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I'm gonna miss her now she's gone

Sarah Palin (Tina Fey) and running mate John McCain (John McCain) on SNL/QVC.

I can't see Sarah Palin as vice president, but I have no trouble imagining her as an Emmy winner. I'm not being satirical. She and John McCain kicked butt on Saturday Night Live. They were terrific. How good were they? They were better than Tina Fey and Darrell Hammond.

Sure, they got some help from SNL's writers. But you can't be funny just by reading from a Teleprompter. It's been tried. It doesn't work. McCain and Palin had perfect comic timing. They had perfect energy. They possessed two of what George C. Scott said were the three requirements for a good performance: They were correctly cast, and you sensed their joy of performance.

They had their lines down cold. They made them sound spontaneous, not rehearsed. They made the physical moves smoothly. They shared the stage. Cindy McCain was perfect as the QVC demonstration model. All of that is technique. It doesn't account for this: I laughed with them, not at them, and politically, I'm not a fan.

Should McCain-Palin lose on Tuesday, the Senator will return to the Senate, where once again he will be free to go rogue. He may have had his last hurrah, but far from his last curtain call. Freed from the Neanderthal scaredy-cats who locked down his campaign, freed from the need to watch every single word in fear of a gaffe, I expect him to remember what it once did mean to be a maverick.

Now as for Sarah Palin. I can't do without her. Of course, that wasn't really Sarah Palin on SNL Saturday night. It was Tina Fey. Pranked you! But really, what's the difference? The impersonation is so uncanny, it transcends performance. And it's still true. I still can't do without Palin. Oh, I can do without her as a candidate, all right. The thought of her in Washington terrifies me, and has chased all of the thoughtful conservatives out of the GOP, leaving behind only William Kristol. It's Sarah Palin the person I cannot do without.

She didn't learn how to be a vice president during this campaign, but she learned how to be a star. Star power is real. It's celebrity that is fake. Robert Mitchum worked on the Lockheed assembly lines with Norma Jean Baker. Nobody could take their eyes off of her, he said. It wasn't sex appeal. It was some kind of psychic magnetism (okay, those were not Mitch's exact words).

This was before she was Marilyn Monroe. It was before she knew she was Marilyn Monroe. She didn't need to be Marilyn Monroe. Joe DiMaggio and Arthur Miller would have married Norma Jean Baker, and she would have been a star. It wasn't the name that made her the most famous sex symbol of the 20th century. It wasn't even the sex. I don't know what she symbolized, but she sure did.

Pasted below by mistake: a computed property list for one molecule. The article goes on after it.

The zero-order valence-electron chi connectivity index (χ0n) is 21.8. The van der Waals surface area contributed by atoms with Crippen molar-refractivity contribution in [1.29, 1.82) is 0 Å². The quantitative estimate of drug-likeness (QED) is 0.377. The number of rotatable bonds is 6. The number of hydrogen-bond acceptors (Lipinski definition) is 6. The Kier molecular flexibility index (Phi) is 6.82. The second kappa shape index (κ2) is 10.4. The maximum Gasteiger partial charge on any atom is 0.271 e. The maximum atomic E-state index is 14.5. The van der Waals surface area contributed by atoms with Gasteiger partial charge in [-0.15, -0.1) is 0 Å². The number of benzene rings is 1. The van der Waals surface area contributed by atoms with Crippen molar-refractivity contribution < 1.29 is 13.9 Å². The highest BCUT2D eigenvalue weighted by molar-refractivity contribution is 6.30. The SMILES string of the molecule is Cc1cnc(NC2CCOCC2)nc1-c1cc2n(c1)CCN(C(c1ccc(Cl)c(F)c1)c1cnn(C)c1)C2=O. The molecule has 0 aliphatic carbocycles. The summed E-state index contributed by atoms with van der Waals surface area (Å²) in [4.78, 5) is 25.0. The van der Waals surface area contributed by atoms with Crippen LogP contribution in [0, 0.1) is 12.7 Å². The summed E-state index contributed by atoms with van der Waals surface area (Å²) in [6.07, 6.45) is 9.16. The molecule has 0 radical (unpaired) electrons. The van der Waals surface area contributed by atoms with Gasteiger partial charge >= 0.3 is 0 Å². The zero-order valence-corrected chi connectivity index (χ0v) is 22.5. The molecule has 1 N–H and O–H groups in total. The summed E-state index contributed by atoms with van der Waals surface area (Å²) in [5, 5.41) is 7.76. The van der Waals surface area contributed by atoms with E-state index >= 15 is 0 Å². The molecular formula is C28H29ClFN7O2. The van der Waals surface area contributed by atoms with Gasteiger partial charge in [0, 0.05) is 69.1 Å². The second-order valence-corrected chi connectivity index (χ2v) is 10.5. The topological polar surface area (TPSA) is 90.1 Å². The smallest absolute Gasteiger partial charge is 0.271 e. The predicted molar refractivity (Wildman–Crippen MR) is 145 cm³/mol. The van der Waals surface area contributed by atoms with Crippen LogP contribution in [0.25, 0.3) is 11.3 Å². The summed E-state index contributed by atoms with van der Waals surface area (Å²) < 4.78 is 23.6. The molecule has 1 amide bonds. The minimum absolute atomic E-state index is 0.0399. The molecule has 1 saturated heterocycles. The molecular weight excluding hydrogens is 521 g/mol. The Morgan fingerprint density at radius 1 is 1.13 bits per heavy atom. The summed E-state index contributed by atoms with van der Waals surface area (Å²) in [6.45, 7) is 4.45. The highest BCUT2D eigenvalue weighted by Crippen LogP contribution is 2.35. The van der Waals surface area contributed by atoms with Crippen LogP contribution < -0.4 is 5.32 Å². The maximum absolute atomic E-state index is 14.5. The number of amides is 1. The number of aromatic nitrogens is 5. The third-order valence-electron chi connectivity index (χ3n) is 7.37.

Sarah Palin will never, ever, be another Marilyn Monroe. That's because she is an original, like Monroe was, and she plays Sarah Palin better than anyone else possibly could. Notice I didn't say, "plays herself." I don't think she does. From what we know from old tapes, she didn't even once talk like that. Nor did Norma Jean Baker ever talk like Marilyn Monroe. It's a matter of projecting yourself into a persona that vibrates with people. When I was listening to her being so chirpy on the phone with the fake Nicolas Sarkozy, there was only one show in TV history I was thinking of, and it was "I Love Lucy."

That's why she's had that uncanny effect on people. Some voters like her so much they're voting for Palin, not President. In office, she might do better than Marilyn, who didn't have the hands-on executive experience, and couldn't look out of her house without bodyguards. If she is not elected, I think Americans will discover they want to keep her around.

"She" joked on SNL that she could be the "white Oprah." Senator, I've met Oprah, and she's no... et cetera. But could the Real Palin do a talk show? I think she could. She wouldn't need any ramping up. She's ramped up. She wouldn't need to build an audience. She's built the audience. Give her an upbeat set and some music and sit her down and let her be herself as only she can be. Her first guest could be Ellen, and she could share that one of her very best friends for years has been a lesbian. I'm serious. I'd love to hear that conversation. You know who would love it too? Ellen and Sarah.

There's this about Palin. She has those goofball ideas, but there is a mischievous part of her that knows they're goofball. I'm not talking about her core religious beliefs. I'm talking about witchcraft and Man walking the earth with dinosaurs and that fun stuff. She can stand outside those beliefs and wink.

Sometimes human nature has a way of not staying on message. I'm reminded of a TV interview that Elijah Muhammad did. He was asked, "Do you remain opposed to interracial dating?" The Supreme Minister replied: "Absolutely, I do. It's wrong." Then he paused, and reflected a little, and gave a tiny shrug and spread his hands palms up: "But the young people today, what can you tell them?"

I'm not saying Palin is a hypocrite. I'm saying she is a great comic talent and is unafraid to kid herself. If I were her agent, I'd sit her down and my first piece of advice would be: "Don't come within a million miles of Christian Broadcasting. Haven't you had enough of staying on message and receiving your talking points? Go rogue. As your agent, I'll become a millionaire in the first year, just on my ten percent."

Roger Ebert

Roger Ebert was the film critic of the Chicago Sun-Times from 1967 until his death in 2013. In 1975, he won the Pulitzer Prize for distinguished criticism.

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